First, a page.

“Sorry,” Richard said, as he tried to keep the impatience out of his voice. “Can you tell me how to get to the castle, or to your king?”
The goblin stared up at him, a shocked look on its face. “You don’t know? You’re a wizard; you went to Hogwarts and you don’t know? She knew; she figured it out right after she got here! She went everywhere and anywhere we wanted to.” It waved its hands around. “And you don’t even know how to walk over to the castle.” The little creature began to sob. “Figure it out for yourself, Taber.”
Richard stood still, puzzled at the word. “Taber? What does that mean?”
“Loser!” the goblin shrieked as it ran away into a thicket of tall shrubs a short distance away. The shrubs shook for a moment and then were still.
“Sorg? Sorg! I know where the painting is,” he called as he tried to follow. The purple shrubs were unyielding. He started to give up, but then he wondered why the shrubs were there, isolated, when the rest of the land was cultivated. He walked around them and saw that there was a pipe, draining water. It was too small for him to walk through, but for a small goblin, it could be a passageway. There were some things that looked terribly familiar in the glittery gravel at the mouth of the pipe. Carefully, he picked up some plastic beads and a small plastic bracelet.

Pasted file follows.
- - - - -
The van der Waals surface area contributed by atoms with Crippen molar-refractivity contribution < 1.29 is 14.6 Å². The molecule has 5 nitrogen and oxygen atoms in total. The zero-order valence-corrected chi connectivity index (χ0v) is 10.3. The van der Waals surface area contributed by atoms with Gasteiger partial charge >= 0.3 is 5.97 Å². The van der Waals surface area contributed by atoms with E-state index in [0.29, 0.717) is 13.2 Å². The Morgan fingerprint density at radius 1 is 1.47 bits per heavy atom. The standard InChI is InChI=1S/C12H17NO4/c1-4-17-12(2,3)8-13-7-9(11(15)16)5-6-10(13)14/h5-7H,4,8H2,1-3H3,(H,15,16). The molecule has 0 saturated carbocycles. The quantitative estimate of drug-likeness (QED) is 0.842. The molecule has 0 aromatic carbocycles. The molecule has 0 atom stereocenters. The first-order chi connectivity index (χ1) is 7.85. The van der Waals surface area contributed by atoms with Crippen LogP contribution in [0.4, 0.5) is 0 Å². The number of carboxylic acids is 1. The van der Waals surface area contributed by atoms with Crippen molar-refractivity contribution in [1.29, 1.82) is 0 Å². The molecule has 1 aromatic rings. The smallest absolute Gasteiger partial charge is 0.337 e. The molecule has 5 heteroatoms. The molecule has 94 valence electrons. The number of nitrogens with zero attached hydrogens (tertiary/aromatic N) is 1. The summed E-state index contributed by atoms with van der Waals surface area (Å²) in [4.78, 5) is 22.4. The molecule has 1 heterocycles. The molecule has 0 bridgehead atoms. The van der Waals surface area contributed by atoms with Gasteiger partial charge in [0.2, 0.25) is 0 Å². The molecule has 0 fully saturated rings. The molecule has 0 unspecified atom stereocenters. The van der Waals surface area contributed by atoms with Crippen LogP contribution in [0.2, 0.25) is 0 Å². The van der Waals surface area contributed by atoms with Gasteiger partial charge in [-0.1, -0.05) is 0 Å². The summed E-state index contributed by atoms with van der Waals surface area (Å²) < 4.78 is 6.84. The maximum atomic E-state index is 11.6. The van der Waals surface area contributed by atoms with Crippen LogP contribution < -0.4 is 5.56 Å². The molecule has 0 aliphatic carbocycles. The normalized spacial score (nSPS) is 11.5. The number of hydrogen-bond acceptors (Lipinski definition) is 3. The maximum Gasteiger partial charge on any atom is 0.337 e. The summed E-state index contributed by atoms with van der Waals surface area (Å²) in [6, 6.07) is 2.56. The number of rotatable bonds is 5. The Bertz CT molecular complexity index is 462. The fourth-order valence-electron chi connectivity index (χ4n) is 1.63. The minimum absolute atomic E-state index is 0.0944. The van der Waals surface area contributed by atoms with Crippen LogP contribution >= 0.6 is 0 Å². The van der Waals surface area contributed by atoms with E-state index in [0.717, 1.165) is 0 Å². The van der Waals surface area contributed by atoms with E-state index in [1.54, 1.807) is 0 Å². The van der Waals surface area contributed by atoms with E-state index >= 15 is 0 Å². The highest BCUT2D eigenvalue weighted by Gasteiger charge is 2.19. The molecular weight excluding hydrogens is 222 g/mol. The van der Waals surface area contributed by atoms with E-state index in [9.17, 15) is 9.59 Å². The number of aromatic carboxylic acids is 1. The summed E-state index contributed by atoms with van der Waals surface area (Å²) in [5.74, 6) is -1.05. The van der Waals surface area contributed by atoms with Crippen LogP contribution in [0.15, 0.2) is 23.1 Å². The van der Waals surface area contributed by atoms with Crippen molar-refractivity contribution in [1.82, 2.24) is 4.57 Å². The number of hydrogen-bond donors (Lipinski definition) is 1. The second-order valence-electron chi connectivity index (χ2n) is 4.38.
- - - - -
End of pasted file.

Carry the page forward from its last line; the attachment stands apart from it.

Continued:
It was part of Leia’s treasure.
This must have washed down with the rain, he thought. What if this goes straight to the castle? He wondered as he studied the landscape some more. Water flows downhill, usually. Pipes are straight, usually. If I had my wand, I could sense it underground. But I don’t have my wand. What did they use before wands? Suddenly, he remembered something from his History of Magic class. I’ll just have to use the old ways, he thought. I’ll make a rod, a dowsing rod.